Once a Week (magazine)/Series 1/Volume 7/A curious penance

A CURIOUS PENANCE.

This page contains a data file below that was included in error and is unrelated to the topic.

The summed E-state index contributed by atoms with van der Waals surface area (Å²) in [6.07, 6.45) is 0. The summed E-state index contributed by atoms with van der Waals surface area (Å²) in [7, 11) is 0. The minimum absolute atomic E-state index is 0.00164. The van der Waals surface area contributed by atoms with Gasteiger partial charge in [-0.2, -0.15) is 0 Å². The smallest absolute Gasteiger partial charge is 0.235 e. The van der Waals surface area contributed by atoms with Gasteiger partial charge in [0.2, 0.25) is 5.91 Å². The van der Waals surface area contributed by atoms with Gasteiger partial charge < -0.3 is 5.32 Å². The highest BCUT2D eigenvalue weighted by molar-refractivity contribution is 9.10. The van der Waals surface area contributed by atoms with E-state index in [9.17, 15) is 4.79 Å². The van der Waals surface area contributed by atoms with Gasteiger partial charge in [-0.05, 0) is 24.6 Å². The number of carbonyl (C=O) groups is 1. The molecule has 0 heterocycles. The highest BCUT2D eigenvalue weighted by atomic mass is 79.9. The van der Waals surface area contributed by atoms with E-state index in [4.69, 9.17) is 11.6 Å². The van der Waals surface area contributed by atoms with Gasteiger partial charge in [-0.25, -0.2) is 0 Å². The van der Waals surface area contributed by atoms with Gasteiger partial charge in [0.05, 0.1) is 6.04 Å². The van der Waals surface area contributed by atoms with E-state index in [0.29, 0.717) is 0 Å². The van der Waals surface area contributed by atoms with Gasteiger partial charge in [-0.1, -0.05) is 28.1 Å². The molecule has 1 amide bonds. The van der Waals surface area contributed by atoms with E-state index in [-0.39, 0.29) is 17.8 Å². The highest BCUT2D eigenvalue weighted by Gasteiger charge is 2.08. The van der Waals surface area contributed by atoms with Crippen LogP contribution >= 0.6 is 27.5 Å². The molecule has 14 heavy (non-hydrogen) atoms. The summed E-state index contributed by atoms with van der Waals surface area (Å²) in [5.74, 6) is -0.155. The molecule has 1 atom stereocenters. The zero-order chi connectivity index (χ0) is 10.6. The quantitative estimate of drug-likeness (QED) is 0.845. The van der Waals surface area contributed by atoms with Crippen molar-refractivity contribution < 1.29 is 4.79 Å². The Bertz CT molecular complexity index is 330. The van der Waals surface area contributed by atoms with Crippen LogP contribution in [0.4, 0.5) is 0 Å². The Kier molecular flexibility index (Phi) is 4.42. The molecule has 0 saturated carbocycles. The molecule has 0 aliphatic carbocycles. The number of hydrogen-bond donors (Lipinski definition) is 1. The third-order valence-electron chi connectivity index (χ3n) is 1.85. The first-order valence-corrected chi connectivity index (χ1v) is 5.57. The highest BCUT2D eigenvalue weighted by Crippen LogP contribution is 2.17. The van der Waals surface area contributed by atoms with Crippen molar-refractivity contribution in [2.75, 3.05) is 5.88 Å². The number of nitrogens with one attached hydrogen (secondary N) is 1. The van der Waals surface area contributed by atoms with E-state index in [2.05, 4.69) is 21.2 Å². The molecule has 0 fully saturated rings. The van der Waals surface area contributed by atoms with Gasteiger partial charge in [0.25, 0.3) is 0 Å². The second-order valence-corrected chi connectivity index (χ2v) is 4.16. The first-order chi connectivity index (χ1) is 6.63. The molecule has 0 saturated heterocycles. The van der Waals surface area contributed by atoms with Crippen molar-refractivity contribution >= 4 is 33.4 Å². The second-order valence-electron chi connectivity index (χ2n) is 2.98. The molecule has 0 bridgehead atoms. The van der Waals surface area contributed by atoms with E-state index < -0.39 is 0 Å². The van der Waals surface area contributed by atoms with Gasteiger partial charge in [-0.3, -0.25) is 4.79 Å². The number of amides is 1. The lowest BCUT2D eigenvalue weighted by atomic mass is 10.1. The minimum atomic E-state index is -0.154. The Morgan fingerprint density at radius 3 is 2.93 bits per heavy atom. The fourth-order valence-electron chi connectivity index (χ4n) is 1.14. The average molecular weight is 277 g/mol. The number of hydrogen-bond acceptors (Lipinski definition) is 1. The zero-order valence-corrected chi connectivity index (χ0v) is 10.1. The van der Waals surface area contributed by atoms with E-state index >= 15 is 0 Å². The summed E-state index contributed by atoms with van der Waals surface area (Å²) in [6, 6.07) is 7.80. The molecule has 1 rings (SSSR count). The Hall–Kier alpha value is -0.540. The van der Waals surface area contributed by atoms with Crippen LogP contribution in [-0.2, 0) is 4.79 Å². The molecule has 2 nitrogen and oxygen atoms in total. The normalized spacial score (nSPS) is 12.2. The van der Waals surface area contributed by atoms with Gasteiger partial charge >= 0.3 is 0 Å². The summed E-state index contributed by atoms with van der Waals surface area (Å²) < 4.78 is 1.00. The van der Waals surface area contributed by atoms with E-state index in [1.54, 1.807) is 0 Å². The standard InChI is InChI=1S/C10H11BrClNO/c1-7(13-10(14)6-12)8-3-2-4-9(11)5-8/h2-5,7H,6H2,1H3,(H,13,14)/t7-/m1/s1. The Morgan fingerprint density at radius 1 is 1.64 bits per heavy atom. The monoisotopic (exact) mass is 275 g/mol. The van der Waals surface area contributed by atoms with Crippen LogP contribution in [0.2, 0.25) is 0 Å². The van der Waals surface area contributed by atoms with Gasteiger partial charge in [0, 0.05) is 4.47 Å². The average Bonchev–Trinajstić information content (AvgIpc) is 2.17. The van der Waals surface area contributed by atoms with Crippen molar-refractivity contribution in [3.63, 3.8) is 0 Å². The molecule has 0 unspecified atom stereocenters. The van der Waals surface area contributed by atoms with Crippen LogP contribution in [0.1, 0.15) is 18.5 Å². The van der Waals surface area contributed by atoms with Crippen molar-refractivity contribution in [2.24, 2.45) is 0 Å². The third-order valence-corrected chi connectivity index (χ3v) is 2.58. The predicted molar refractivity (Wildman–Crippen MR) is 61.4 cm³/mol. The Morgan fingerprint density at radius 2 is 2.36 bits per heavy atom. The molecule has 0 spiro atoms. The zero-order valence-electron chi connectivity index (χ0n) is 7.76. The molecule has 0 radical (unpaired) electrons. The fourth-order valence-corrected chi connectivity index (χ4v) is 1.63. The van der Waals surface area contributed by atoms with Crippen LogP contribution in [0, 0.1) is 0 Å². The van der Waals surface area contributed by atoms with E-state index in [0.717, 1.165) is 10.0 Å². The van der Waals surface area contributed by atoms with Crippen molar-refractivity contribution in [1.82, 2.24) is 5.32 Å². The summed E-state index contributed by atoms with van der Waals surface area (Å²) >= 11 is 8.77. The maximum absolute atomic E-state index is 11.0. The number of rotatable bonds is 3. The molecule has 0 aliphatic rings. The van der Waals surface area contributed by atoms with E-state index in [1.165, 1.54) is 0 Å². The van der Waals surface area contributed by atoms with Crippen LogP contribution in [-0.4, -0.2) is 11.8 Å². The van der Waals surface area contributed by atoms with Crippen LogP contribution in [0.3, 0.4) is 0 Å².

A singular penitential service has been performed at Whitby for the last seven hundred years. It was first imposed upon Percy, Bruce, and Allatson, three gentlemen boar-hunters, who wounded a hermit in Eskdale Side, October 16th, 1159. He died of his wounds December 8th or 18th, which would be in 1160, as the ecclesiastical year begins with Advent. By this cruel murder the said Percy, Bruce, and Allatson forfeited their lives and their estates; and the Abbot of Whitby, as in duty bound. had them brought to justice, and was about to enforce the law against them, when the dying hermit interposed, saying: “I will freely forgive these men my death, if they will perform this penance.” And the men being present said: “Impose what you please upon us, only spare our lives.” Then the holy hermit presently entreated the Abbot that their lives might be spared, if they would perform this penance for the good of their souls. And that they should also hold their lands of the Abbot of Whitby on this condition: namely, that on Ascension Eve they should each of them cut a certain quantity of hedging near where he was killed, with a knife which shall cost one penny, and bring it on their backs to Whitby by nine o’clock, a.m.,—if it be full sea at such hour, the penance to cease,—and each of them to make a hedge at the water’s edge, and to fix it so as to stand three tides without being washed away. The Abbot’s officer was to attend them and to blow “Out upon you, out upon you” three times with his horn, to remind them of their heinous crime, and move them to contrition. This service has been performed every year, as it never can be full sea at nine, a.m., on Ascension Day, and it is still continued by the Allatson’s and their successors, whose land is in Fylingdales. It remained in the Allatson family till 1755, since which it has been owned by a family called Herbert, by whom the hedge has been regularly made every year, as it is expressly stipulated in their writings. Mrs. Keane, the wife of the present incumbent of Whitby, is a representative of the Allatson family, being fourth in descent from the last Allatson who sold the estate; but the service is not now done in a penitential spirit, and with the original design. It benefits neither the living nor the dead. The historians of Whitby have strangely confounded it with the making up of the Horngarth, which was quite a different thing, being altogether for secular purposes, while the penny hedge was only a penance and could never serve any other purpose; besides, the Horngarth was made up long before 1159, and has long since been dispensed with, while the penny hedge is still made up every year by one of the parties, and the legal title to an estate depends upon its being so continued. There are two versions of this legend: they are substantially the same, though they vary in several particulars. It is evident that they have not been copied or translated from the same original, but have come down to us probably from oral tradition. The curious reader can see one version in “Grose’s British Antiquities,” and the other in the “History of Whitby.”